Darlington will be run a month before Mother's DayBy PETE IACOBELLI , Associated Press
Oct. 11, 2013 10:15 AM ET
COLUMBIA, S.C. (AP) — The Southern 500 at Darlington Raceway will be run in April next year after nearly a decade of racing on Mother's Day weekend.
Track President Chip Wile said Friday the Sprint Cup event would be held Saturday, April 12. The Nationwide race will be run Friday, April 11. Both those races are run under Darlington's lights.
It's the second time Darlington has shifted from a holiday weekend. The track "Too Tough To Tame" ran the Southern 500 on Labor Day weekend for over half a century until shifting to larger California Speedway. Atlanta Motor Speedway currently holds a Labor Day weekend race.
"We all believe in Darlington's future," Wile told The Associated Press by phone.
Wile said Kansas Speedway would take over Mother's Day weekend. He said the rest of NASCAR's schedule would come out Tuesday.
Wile, named track president in late August, said the change was in the works before he arrived. Yet, he believes this enhances the 1.366-milie country's track's long-term future in NASCAR. Wile said track owner International Speedway Corp. and NASCAR drivers and teams are committed to Darlington's success. If they weren't, he said, they wouldn't work to improve the fan experience by moving up the date.
Wile said temperatures in mid-April are generally cooler than the second week in May. Shifting to April also lets Darlington tap into the region's college market to attract fans.
"Usually, they're in commencement or exams," Wile said. "This change will let them take part in the tailgate experience and the race."
Wile said he and his staff plan several campus visits to state schools like Francis Marion, Coastal Carolina and South Carolina.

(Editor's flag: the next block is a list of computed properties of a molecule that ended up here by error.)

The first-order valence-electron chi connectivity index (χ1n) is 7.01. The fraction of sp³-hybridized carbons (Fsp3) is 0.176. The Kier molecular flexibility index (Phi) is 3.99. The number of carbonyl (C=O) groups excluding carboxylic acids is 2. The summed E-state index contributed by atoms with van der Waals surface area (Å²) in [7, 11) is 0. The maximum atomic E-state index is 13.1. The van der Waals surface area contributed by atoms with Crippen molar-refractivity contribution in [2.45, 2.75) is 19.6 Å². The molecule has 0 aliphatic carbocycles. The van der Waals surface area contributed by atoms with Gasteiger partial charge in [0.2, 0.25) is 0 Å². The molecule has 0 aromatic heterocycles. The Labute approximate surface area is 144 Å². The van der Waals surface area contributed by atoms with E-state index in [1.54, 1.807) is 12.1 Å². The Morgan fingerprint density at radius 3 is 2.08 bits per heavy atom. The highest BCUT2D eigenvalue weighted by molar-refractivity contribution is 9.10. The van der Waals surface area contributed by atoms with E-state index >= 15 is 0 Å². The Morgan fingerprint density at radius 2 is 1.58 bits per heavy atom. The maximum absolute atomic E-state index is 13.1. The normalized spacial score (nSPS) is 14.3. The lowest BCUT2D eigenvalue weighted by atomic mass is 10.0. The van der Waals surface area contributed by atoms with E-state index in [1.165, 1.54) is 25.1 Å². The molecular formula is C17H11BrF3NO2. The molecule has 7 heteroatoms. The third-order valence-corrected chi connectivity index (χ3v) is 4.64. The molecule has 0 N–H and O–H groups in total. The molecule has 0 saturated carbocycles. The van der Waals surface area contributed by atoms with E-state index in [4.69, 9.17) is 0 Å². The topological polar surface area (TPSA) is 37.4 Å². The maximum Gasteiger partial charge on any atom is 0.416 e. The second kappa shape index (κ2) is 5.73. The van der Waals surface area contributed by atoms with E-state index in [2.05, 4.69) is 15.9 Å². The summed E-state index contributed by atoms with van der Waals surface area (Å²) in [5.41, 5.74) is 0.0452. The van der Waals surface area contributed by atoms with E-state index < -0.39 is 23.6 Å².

Next year, Darlington will come the week before Easter, a traditional off week. Wile acknowledged that the race date may have to float around when Easter Sunday falls each year.
"I think this is our new date, moving forward," Wile said. "We want to have a consistent date that people can get their minds wrapped around."
Darlington's fate had been up in the air a decade ago because of falling attendance and crumbling facilities. It held two Sprint Cup races each year from 1960 through 2004 and was a staple of the sport. Upheaval came the following season when the raceway was given Mother's Day weekend, which was traditionally an off week for the sport.
But then track president Chris Browning and his staff had four straight sellouts and it turned into a modern NASCAR tradition, racer's moms joining then at driver introductions and giving a family friendly call to begin things of "Drivers and sons, start your engines."
Attendance suffered the past few events, however, despite major improvements to the track. ISC spent $10 million to repave the track and add a wide, modern infield access tunnel before the 2008 race. Still, Wile is confident Darlington won't disappear from NASCAR. He's spent his first few weeks meeting with state and local officials and found wide-ranging support for what Darlington means to South Carolina. He met with Gov. Nikki Haley earlier this month and is confident she want to do everything possible moving ahead.
"Mother's Day did work for us," Wile said. "But I think this will be better."